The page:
Missing Subjects: Women and Gender in The Royal Commission Into Aboriginal Deaths in Custody

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Daly, Kathleen

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Ransley, Janet

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Although the Australian Royal Commission into Aboriginal Deaths in Custody (RCIADIC) tabled its National Report over a decade ago, its 339 recommendations are still used to steer Indigenous justice policy. The inquiry is viewed by many policy makers and scholars as an important source of knowledge regarding the post-colonial lives of Indigenous people. It began as an investigation into Indigenous deaths in custody, but its scope was later broadened to encompass a wide range of matters affecting Indigenous Australians.
There have been numerous criticisms made about the way the investigation was conducted and about the effectiveness and appropriateness of the recommendations made. Of particular relevance to this thesis are those criticisms that have highlighted the failure of the RCIADIC to consider the problems confronting Indigenous women. It has been claimed that although problems such as family violence and the sexual abuse of Indigenous women by police were acknowledged by both the RCIADIC and other scholars as having a significant impact upon the lives of Indigenous women, the RCIADIC failed to address these and other gender-specific problems. The RCIADIC reports themselves do not contradict these claims since they explicitly state that the RCIADIC was primarily concerned with the problems faced by Indigenous men and youth. This thesis is a critical analysis of the way in which the problems confronting Indigenous women were considered in the Indigenous texts of the Aboriginal Issues Units (AIUs) and in the official reports produced by the RCIADIC, the extent to which these considerations differed, and the reasons why the RCIADIC responded to the problems relating to Indigenous women in the way that it did. Data were collected from close readings of the Indigenous texts and official reports and from 48 interviews with people who either worked for the RCIADIC or were in some other way associated with the RCIADIC. There are two analyses conducted in the thesis. The content analysis is an intersectional race and gender analysis of the Indigenous texts and official reports with a view to identifying the extent to which the RCIADIC failed to address the concerns of Indigenous women. The procedures analysis is a critical analysis of the principal ideological and procedural reasons for the RCIADIC's focus upon men and Indigenous youth and its resultant marginalisation of Indigenous women. The thesis concludes that although the RCIADIC did not completely ignore Indigenous women, it inadequately considered the problems that posed major risks to their health and safety, namely, family violence and police treatment. The official reports of the RCIADIC contained information about housing, offending patterns of Indigenous women, the problems associated with visiting family members in prison, and the need to inform families of a death in custody and of post-death investigations which was not contained in the Indigenous texts. Importantly, however, the official reports more than the Indigenous texts took a 'community-focused' approach to the problems faced by Indigenous people, and this approach was ultimately framed in a way which emphasised the needs of Indigenous males and youth rather than that of Indigenous women. Finally, the thesis identifies seven principle reasons for the male-centred focus of the RCIADIC, the most important of which were the emphasis placed on male-centred politics ahead of the concerns of Indigenous women, by Indigenous people and RCIADIC staff, the liberal legal ideology informing the choices of the predominantly male lawyers who controlled the inquiry, and the time and resource constraints imposed on the RCIADIC by federal, State and Territory governments.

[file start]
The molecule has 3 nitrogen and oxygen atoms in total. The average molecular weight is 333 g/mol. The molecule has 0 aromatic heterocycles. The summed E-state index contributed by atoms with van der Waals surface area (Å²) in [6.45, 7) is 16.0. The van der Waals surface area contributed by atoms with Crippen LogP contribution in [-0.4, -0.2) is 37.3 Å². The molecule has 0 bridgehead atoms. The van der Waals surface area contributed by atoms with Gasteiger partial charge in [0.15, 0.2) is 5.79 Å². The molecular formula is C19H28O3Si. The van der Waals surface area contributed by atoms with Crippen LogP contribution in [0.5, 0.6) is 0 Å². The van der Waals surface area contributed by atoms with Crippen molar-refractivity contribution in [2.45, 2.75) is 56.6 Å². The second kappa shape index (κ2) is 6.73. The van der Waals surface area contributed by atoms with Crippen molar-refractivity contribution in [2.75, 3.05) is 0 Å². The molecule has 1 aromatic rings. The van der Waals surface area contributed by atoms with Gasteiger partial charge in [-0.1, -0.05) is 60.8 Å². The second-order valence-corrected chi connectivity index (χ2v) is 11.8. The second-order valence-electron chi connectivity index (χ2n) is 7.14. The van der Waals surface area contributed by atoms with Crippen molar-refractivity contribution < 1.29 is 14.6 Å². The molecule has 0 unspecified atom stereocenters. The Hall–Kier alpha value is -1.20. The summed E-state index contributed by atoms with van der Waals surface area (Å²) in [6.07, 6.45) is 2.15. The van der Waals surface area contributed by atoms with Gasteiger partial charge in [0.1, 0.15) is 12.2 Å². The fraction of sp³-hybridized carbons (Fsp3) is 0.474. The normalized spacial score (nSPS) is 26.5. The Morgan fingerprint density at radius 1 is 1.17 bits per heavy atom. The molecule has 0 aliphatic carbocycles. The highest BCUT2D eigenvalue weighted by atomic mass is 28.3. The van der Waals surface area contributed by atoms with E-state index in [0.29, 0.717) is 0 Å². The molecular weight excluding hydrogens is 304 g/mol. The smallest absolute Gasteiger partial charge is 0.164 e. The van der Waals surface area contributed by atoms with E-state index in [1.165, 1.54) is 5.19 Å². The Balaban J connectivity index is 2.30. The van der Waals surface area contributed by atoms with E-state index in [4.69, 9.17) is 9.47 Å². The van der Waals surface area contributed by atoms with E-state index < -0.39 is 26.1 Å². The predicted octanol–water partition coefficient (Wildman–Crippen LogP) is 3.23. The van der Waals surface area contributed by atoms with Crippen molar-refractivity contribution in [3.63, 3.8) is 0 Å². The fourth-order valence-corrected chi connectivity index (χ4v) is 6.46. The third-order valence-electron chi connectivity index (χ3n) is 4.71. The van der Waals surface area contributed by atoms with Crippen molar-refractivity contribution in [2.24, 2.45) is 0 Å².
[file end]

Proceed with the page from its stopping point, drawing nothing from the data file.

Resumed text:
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Thesis (PhD Doctorate)

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Doctor of Philosophy (PhD)


School of Criminology and Criminal Justice

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Australian Royal Commission into Aboriginal Deaths in Custody

Indigenous justice policy

Indigenous women

marginalisation of Indigenous women

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